MY STORY Enter the unexpected – Judith Dimant goes Wayward

Wayward is a new production company specialising in new work from unexpected sources. Its first production opens at the Barbican Theatre on March 28, an adaptation by the Irish playwright Enda Walsh of Grief is the Thing with Feathers by Max Porter, starring Cillian Murphy. Wayward’s founder and producer is Judith Dimant

What is the play and what is “unexpected” about it?

When I say the word unexpected I really mean that Wayward will make work from sources that aren’t obvious for stage adaptation. Grief is the Thing with Feathersis a very original novel – falling somewhere between poetry and prose

It has already been presented in Dublin with Murphy. Has it changed much?

It played in Galway and Dublin last March and this was very beautiful as both Enda Walsh (director) and Cillian are from Ireland, and it felt special to open the show there. I think what we’ll see this time is that Cillian inhabits the character of the main protagonist(s) more deeply and profoundly.

In Dublin Grief Is The Thing With Feathers was a co-production with your former company Complicité with whom you worked for 25 years. Is it still part of it?

No, Complicité aren’t involved this time. I developed this show while I was still at Complicité and the company was very supportive during its production. However, I always felt it was outside of the company’s work and that it was my personal project, and so when I left the obvious thing was to take the show with me.

How did Wayward Productions come about, and how is it different from Complicité?

Complicité is a unique company that originally was the vision of the three founders, whose art came from their training at the Jacques Lecoq School in Paris. It had a clear sense of itself and its artistic leadership. Wayward will work with a wide variety of practitioners – many of whom I will have nurtured while I was at Complicité – but also artists from a variety of practices at varying stages of their careers.

How long is the Barbican run, and what will happen to the play afterwards?

The season at the Barbican is three weeks long and directly after, we play three weeks at St Ann’s Warehouse in New York.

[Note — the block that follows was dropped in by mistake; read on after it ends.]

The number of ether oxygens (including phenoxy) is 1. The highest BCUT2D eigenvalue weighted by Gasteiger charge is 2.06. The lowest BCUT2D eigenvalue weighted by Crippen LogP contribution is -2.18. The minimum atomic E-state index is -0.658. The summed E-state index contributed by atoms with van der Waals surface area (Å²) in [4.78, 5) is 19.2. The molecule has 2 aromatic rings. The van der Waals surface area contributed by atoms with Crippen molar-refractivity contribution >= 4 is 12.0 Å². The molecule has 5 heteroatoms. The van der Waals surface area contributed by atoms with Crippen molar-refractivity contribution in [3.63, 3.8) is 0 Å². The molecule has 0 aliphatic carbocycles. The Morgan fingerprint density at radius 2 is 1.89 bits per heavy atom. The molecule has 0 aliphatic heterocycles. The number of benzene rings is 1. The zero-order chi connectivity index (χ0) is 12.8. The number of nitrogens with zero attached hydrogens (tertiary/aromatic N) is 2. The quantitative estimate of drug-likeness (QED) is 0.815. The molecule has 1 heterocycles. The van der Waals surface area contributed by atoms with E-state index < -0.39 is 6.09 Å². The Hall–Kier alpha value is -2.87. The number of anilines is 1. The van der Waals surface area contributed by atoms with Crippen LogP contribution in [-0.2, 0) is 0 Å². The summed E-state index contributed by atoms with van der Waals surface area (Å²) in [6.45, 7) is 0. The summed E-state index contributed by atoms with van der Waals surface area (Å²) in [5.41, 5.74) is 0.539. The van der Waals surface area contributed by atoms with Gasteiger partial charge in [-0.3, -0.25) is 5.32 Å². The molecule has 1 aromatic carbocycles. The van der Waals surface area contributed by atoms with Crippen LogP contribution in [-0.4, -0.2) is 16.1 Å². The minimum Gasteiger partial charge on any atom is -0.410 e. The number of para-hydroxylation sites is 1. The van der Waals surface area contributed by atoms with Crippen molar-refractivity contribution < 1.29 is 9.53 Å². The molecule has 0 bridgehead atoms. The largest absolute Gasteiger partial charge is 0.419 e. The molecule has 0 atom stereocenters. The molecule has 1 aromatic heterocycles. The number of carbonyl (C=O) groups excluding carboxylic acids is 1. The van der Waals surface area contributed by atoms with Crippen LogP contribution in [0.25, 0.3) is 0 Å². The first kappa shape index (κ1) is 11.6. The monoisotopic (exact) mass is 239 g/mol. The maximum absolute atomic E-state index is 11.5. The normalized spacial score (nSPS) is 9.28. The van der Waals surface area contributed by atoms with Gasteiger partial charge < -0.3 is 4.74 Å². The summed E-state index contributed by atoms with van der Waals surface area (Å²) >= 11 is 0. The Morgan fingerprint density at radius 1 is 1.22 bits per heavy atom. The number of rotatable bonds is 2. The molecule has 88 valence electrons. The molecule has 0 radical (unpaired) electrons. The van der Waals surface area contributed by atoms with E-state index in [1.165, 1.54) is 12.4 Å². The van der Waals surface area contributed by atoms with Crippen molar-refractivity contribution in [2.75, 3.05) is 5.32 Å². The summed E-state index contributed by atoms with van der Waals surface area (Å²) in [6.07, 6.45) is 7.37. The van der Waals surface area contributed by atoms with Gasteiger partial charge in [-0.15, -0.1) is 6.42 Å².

You have been involved with Emma Rice’s company Wise Children recently. Are you still, and will she be involved with Wayward?

I love Emma’s work – I’ve been a fan for years, and I was thrilled to be part of the formation of her new company Wise Children. She’s an exceptional artistic leader. Now the company is up and running, I’m not having a hands-on role. There isn’t enough time with the launch of Wayward.  However, I will be joining the board of Wise Children as a trustee.

You have said that Wayward will “look beyond the usual sources” for plays. Where are you looking?

Books. New books, newspaper articles, talking to artists and hearing their ideas. I’m doing a lot of reading….

Complicité had a long-standing association with Europe. Will Wayward, and could Brexit affect that?

I loved working in Europe during my time at Complicité and worked with some incredible people and organisations. We were devasted after the result of the referendum and I elected to replace the accent on the final é of the company’s name. I know that Brexit – and the current paralysis – is affecting each and every company that tours in mainland Europe. There is so much uncertainty. But in the future, of course, I would love Wayward to have a presence in Europe and elsewhere in the world.

Are you working on anything beyond Grief Is The Thing With Feathers?

We’re developing The Language of Kindnessby Christie Watson.  It’s a remarkable and moving memoir about being a nurse…

Is Wayward likely to have a longer association with the Barbican?

I hope so. I love working in the building and the theatre department are very collaborative, open and supportive. I hope the work that Wayward produces will sit comfortably on the main stage or in The Pit.

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